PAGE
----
Brooklyn focal point
|German title||Brooklyn focal point|
|Original title||The French Connection|
|Country of production||United States|
|original language||English , French|
|Age rating||FSK 16|
Don Ellis ,
|cut||Gerald B. Greenberg|
Brennpunkt Brooklyn (original title: The French Connection , also: French Connection I ) is an American thriller from 1971, which was awarded, among other things, the Oscar for best film . The book The French Connection by Robin Moore , published in 1969 and based on real events from New York in the early 1960s, served as a template . The thriller was adapted by Ernest Tidyman for director William Friedkin .
Cops Jimmy “Popeye” Doyle and Buddy “Cloudy” Russo are on the drug squad in the New York City Police Department .
Doyle and his partner go to Copacabana nightclub after a night shift because they cannot sleep. There they happened to notice someone who they observed on a whim "... give him a tail" . You observe this suspicious person and discover that his living conditions are not in line with his behavior in the nightclub. In the nightclub, the suspect threw money around, which is disproportionate to his current job. The basis for further investigations is thus laid. The initial observations were followed by wiretapping.
Since "Popeye" and "Cloudy" are getting closer and closer to Charnier through their investigations, Charnier instigates a murder attempt on "Popeye". This leads to a brutal elevated train kidnapping and car chase . "Popeye", who risked his life several times in the chase, sets and shoots the killer.
During a nightly surveillance he confiscated the vehicle that the French actor Devereaux had brought to the USA on behalf of Charnier. At first, the impression arises that “Popeye” had again reached out to nothing: the police found nothing in the car. “Popeye” has the car brought to the workshop and dismantled it into its individual parts. When there is no longer any hope of discovering anything useful, "Popeye" finds the drugs under a bar in the side sill.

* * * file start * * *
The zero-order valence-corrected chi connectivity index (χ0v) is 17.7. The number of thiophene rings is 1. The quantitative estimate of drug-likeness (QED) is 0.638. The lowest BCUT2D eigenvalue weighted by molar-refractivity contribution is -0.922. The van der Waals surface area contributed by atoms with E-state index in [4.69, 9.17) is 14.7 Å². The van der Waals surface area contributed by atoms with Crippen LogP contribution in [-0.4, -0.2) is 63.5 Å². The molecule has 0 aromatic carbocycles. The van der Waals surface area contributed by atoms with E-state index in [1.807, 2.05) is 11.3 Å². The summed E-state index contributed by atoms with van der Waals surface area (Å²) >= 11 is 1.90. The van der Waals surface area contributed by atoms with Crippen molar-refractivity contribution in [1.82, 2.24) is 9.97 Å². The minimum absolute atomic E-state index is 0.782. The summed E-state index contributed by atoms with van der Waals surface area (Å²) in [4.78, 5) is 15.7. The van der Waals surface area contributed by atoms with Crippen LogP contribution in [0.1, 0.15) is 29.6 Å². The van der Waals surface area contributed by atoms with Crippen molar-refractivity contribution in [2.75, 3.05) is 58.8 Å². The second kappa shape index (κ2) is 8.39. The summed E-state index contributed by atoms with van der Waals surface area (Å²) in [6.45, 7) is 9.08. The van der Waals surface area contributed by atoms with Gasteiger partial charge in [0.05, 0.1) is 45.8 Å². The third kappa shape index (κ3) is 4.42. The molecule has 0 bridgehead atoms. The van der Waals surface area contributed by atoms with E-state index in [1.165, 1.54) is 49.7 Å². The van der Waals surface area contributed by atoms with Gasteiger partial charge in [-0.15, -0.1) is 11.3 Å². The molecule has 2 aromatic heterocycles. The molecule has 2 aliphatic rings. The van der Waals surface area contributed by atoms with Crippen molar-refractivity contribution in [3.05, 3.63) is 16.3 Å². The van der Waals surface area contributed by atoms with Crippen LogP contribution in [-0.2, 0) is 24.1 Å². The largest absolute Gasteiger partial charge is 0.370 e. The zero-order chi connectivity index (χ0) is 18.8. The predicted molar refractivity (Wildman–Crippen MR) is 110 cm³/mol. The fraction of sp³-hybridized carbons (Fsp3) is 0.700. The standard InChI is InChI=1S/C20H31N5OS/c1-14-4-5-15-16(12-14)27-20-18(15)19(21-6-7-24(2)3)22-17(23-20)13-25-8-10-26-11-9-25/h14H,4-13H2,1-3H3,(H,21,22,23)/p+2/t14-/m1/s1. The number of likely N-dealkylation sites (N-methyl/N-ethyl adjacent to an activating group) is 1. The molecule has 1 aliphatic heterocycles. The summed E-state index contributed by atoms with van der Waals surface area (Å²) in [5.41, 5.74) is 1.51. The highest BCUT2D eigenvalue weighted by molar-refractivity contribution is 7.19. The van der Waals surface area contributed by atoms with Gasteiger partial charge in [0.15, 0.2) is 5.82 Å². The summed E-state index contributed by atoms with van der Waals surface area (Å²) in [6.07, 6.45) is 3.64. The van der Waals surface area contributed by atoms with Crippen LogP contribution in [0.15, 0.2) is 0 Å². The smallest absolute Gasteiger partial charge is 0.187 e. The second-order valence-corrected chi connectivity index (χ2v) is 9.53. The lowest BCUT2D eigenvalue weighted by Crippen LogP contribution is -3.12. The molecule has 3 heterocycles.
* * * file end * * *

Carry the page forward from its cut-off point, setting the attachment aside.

Police set a trap for US and French gangsters to hand over drugs; This leads to an exchange of fire between the police and the "French Connection" in an abandoned factory building outside of New York. In this firefight, "Popeye" mistakenly shot and killed Mulderig, an FBI officer , but continued to pursue Charnier.
Here “Popeye” leaves the viewer's point of view , a shot is fired off- screen and the end credits of the film begin. A fade-in informs the audience about the fate of the most important film characters: The two policemen "Popeye" and "Cloudy" were transferred from the drug squad, Joel Weinstock and Angie Boca got away without prison sentence, Lou Boca received a reduced sentence and Devereaux four years in prison . Charnier was never caught and it is believed that he would continue to live unmolested in France.